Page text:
Dr. David Himmelstein M.D., an associate professor of medicine at Harvard Medical School, lectured on the merits of a single-payer system of universal health care at Pickard Theater on Tuesday.

Himmelstein, who is also the chief of the division of social and community medicine, is the co-founder of Physicians for a National Health Program, an advocacy group working towards comprehensive single-payer national health care through presentations to doctor's groups and other concerned groups.

His talk focused on the increasing cost of health care in America, the dangers of the having a for-profit heath care system, and the ineffectiveness of the "mandate-system" of universal health care currently being considered by Congress.

"It's a race to the bottom," he said about the philosophy of the health industry with regards to how much service they are willing to cut to increase profits. Himmelstein proceeded to present an assortment of slides giving data on the success rates of people undergoing different procedures in public and private hospitals. For all the procedures he mentioned, there was a lower success rate for patients in private hospitals than in public ones.

After his statistics, Himmelstein presented several negative stories of different health companies endangering patients' health for their own monetary benefit.

One anecdote Himmelstein gave was the directive of a major consulting firm to insurance companies on how long to pay for hospitalization of patients with different illnesses.

That directive included recommendations such as paying for a one-day hospital stay for a child in a diabetic coma and three days of hospitalization for a meningitis patient. These examples were followed by a statement from the consulting firm: "We do not base our guidelines on any randomized clinical trails or other controlled studies, nor do we study [patients'] outcomes before sharing our recommendations with [insurance companies]."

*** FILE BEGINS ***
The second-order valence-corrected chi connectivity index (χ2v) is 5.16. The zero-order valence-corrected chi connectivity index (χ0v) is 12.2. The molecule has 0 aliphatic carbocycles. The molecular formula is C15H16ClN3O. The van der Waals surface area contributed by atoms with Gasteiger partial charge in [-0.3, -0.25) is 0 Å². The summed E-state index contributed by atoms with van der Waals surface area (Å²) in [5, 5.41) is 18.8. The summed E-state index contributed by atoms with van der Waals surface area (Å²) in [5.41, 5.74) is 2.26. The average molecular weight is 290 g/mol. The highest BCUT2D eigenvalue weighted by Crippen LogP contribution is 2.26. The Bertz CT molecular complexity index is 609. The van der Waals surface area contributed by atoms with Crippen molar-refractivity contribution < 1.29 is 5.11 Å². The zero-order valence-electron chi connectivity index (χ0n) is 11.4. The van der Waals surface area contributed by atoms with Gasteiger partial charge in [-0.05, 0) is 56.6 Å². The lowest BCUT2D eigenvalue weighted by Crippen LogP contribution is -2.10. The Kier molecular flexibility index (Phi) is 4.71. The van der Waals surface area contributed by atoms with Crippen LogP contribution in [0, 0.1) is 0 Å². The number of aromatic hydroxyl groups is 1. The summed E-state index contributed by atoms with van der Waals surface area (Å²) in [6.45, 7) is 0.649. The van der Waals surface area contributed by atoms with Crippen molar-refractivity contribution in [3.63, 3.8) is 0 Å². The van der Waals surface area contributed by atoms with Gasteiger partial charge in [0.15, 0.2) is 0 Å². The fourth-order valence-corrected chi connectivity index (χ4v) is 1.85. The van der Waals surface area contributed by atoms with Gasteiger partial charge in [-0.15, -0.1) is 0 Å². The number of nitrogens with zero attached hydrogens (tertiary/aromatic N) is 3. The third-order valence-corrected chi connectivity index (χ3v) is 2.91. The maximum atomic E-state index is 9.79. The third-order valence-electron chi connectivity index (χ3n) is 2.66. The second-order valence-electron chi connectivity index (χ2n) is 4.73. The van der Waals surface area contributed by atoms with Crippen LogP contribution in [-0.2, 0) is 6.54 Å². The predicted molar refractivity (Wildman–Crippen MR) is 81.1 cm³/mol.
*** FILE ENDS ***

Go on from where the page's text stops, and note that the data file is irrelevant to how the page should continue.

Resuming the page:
"It's a 'we don't need no stinking data' approach," Himmelstein said, paraphrasing Mel Brooks.

On the increasing cost of health care, Himmelstein cited the statistic that health care inflation is currently six percent above the overall inflation rate. The reason for the inflation, he said, centered around the proliferation of for-profit health insurance companies who, as he showed in one slide, have seen exponential rises in their profits over the last 30 years.

"We're already paying for universal health care," Himmelstein said. To illustrate this point, Himmelstein showed a graph of per person health expenditures in the United States and several countries with single-payer systems of universal health care, which showed that the U.S. pays significantly more per person than the others.

Groans broke out from the audience as he went through a series of slides illustrating the failure of the several state programs mandating the purchase of health insurance.

Referring to the system instituted in Massachusetts, Himmelstein said "our current reform has driven the number of uninsured down to about five percent."

Referring to Oregon's mandate system, "there was a brief downward trend [in the number of uninsured] followed by an increase as the costs rose and the state pulled coverage."

These systems, he said, did not do enough. Himmelstein ended his lecture with a final call for America to "do the right thing" and institute a single-payer system of universal health care.